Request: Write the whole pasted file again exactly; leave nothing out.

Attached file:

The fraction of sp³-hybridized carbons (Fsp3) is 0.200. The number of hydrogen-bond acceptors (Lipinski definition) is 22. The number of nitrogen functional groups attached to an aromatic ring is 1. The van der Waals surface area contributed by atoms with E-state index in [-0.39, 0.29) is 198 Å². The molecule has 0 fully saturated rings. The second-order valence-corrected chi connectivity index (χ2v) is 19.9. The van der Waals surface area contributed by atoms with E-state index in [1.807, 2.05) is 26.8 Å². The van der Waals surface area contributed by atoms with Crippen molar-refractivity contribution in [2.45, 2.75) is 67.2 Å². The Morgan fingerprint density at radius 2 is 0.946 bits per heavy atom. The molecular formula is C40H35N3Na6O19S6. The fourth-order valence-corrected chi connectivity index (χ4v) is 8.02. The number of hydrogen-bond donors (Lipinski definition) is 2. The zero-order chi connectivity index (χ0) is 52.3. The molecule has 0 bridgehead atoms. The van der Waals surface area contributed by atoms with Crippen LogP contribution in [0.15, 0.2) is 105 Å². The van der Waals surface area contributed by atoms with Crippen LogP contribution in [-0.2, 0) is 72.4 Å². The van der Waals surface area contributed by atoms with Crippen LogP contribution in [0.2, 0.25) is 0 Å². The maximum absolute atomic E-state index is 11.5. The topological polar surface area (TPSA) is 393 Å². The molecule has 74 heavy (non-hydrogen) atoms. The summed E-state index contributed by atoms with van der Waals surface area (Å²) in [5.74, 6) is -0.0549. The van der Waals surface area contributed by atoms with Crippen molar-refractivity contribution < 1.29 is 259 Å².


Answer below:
The fraction of sp³-hybridized carbons (Fsp3) is 0.200. The number of hydrogen-bond acceptors (Lipinski definition) is 22. The number of nitrogen functional groups attached to an aromatic ring is 1. The van der Waals surface area contributed by atoms with E-state index in [-0.39, 0.29) is 198 Å². The molecule has 0 fully saturated rings. The second-order valence-corrected chi connectivity index (χ2v) is 19.9. The van der Waals surface area contributed by atoms with E-state index in [1.807, 2.05) is 26.8 Å². The van der Waals surface area contributed by atoms with Crippen molar-refractivity contribution in [2.45, 2.75) is 67.2 Å². The Morgan fingerprint density at radius 2 is 0.946 bits per heavy atom. The molecular formula is C40H35N3Na6O19S6. The fourth-order valence-corrected chi connectivity index (χ4v) is 8.02. The number of hydrogen-bond donors (Lipinski definition) is 2. The zero-order chi connectivity index (χ0) is 52.3. The molecule has 0 bridgehead atoms. The van der Waals surface area contributed by atoms with Crippen LogP contribution in [0.15, 0.2) is 105 Å². The van der Waals surface area contributed by atoms with Crippen LogP contribution in [-0.2, 0) is 72.4 Å². The van der Waals surface area contributed by atoms with Crippen LogP contribution in [0.2, 0.25) is 0 Å². The maximum absolute atomic E-state index is 11.5. The topological polar surface area (TPSA) is 393 Å². The molecule has 74 heavy (non-hydrogen) atoms. The summed E-state index contributed by atoms with van der Waals surface area (Å²) in [5.74, 6) is -0.0549. The van der Waals surface area contributed by atoms with Crippen molar-refractivity contribution < 1.29 is 259 Å².